Gaíon Kilmacreehy by Matthew Mitchell


Gaíon Kilmacreehy by Matthew Mitchell. 2020. 50 cm x 50 cm. Clay/material from Kilmacreehy and material from a turf fire with enamel on board. Gaíon is the Irish for subsoil.

Matthew Mitchell’s work draws inspiration from the unique landscape of the Burren, County Clare where geological memory is scratched and etched onto the grey limestone. The Burren has an otherworldly appearance, where cracks in the limestone terraces, the result of erosion, have led to the area frequently referred to as a lunar landscape. A glimpse skyward and a satellite track’s across the night sky, or the light of a radio mast shine’s in the distance.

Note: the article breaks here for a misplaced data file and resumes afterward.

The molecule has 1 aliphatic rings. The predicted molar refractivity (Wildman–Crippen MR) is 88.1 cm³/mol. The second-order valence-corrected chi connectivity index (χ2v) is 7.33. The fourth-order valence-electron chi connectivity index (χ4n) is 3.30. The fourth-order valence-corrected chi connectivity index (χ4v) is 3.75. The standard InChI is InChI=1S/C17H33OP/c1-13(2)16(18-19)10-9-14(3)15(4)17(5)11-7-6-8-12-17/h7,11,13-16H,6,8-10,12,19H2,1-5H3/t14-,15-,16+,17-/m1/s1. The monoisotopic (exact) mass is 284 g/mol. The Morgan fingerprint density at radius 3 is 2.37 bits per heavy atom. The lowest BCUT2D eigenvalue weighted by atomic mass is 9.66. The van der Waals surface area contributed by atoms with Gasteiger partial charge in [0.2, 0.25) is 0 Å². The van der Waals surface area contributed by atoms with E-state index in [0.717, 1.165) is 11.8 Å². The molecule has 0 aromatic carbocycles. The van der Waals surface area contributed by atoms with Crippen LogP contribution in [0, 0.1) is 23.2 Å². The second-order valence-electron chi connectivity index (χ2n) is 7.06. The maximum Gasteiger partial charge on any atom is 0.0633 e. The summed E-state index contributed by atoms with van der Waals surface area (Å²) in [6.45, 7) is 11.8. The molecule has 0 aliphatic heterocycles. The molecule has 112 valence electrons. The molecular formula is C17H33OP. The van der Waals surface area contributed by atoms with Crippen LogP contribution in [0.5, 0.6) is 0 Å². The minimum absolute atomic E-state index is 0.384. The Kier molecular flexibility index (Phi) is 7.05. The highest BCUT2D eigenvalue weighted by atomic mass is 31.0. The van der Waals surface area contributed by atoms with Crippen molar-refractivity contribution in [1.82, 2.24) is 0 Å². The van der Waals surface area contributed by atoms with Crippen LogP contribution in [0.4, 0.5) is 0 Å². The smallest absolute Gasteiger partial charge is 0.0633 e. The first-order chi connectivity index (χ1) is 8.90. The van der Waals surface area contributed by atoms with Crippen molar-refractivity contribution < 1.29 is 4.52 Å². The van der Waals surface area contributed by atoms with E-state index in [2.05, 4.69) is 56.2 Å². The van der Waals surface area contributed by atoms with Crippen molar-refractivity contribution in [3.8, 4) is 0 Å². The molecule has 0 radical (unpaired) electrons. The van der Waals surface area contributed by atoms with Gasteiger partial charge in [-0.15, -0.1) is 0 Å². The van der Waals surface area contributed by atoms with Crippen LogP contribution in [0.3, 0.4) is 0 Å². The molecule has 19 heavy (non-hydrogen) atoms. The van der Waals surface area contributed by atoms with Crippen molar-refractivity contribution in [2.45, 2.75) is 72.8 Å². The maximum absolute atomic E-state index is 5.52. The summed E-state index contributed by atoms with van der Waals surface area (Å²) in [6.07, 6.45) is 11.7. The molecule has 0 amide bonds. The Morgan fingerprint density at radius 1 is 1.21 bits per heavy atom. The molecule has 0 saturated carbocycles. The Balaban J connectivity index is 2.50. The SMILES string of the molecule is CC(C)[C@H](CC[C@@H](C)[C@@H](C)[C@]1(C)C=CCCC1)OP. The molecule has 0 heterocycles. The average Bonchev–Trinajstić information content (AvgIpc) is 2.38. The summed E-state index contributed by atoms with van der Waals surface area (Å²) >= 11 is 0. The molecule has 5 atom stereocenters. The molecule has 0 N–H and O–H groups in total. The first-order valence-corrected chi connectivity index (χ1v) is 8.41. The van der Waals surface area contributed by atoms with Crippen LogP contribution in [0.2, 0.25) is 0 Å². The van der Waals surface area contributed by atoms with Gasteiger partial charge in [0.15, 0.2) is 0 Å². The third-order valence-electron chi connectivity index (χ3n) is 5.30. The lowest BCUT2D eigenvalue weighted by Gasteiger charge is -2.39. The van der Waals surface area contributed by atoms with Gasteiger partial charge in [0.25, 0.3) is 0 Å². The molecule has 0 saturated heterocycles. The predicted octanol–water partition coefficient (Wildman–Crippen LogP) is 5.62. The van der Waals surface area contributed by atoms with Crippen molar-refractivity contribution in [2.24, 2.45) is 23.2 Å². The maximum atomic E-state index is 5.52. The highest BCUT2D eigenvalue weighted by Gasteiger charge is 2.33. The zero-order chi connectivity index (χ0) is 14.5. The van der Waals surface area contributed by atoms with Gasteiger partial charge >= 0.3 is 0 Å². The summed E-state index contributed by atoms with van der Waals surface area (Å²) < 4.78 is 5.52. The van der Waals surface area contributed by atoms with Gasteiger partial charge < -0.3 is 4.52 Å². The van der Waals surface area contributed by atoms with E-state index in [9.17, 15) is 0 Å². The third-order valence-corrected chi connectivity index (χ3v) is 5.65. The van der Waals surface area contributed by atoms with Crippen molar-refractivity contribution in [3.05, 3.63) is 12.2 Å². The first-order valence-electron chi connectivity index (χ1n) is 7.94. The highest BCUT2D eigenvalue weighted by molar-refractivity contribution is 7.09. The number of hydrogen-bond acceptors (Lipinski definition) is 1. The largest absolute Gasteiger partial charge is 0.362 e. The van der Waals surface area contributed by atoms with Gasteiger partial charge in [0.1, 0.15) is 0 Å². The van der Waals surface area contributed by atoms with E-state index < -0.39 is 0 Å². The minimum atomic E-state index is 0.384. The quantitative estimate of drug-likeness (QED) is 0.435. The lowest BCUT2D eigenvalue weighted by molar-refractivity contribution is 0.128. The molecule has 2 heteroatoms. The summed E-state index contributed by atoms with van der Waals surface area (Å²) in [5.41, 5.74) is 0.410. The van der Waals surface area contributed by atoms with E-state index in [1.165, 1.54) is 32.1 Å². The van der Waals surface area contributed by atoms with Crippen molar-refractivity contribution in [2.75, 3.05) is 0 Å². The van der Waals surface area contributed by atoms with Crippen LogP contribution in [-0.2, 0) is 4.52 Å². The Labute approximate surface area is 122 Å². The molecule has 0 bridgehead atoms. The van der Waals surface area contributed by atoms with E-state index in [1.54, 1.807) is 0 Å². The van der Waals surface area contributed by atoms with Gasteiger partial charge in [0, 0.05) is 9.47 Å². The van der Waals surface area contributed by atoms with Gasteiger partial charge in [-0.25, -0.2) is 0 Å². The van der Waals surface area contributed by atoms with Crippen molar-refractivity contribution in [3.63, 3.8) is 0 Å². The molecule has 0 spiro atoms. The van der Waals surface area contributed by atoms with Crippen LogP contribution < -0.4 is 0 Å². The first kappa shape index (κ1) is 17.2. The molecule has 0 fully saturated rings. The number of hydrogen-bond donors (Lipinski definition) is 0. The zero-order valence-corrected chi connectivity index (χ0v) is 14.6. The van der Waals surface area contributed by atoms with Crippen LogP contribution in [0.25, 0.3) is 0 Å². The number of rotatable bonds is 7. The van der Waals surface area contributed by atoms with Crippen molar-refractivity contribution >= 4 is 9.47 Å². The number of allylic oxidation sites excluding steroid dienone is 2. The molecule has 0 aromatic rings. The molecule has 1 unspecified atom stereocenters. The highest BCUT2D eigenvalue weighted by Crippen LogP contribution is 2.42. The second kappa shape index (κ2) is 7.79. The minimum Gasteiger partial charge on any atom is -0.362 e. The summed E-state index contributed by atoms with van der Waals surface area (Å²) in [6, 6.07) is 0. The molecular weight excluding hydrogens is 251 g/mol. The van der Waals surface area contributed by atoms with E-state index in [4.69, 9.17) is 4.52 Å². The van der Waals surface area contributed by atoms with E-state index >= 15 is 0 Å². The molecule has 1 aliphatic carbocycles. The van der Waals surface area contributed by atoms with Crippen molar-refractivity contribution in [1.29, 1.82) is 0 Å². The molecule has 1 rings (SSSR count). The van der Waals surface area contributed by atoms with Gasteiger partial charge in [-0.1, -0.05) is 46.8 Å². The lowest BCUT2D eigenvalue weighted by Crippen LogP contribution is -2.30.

Using clays and stone from the area Mitchell expresses this mysterious landscape, marking his work with lines similar to those seen in the limestone. Curved lunar forms resonate and enamel dots flicker as light moves across the work, hinting at the unseen world of the digital age. This is a beautiful interplay of past and present, where time exists in primeval form and material both organic and inorganic. The enamel is at once part of the whole and yet distinct inviting a separate narrative.

Although these works are not intended as part of the discussion on Climate Change, but drawing so much from our natural world, time running concurrently with primeval and digital you can’t help but experience the fragility of our planet.

Weight4 kg
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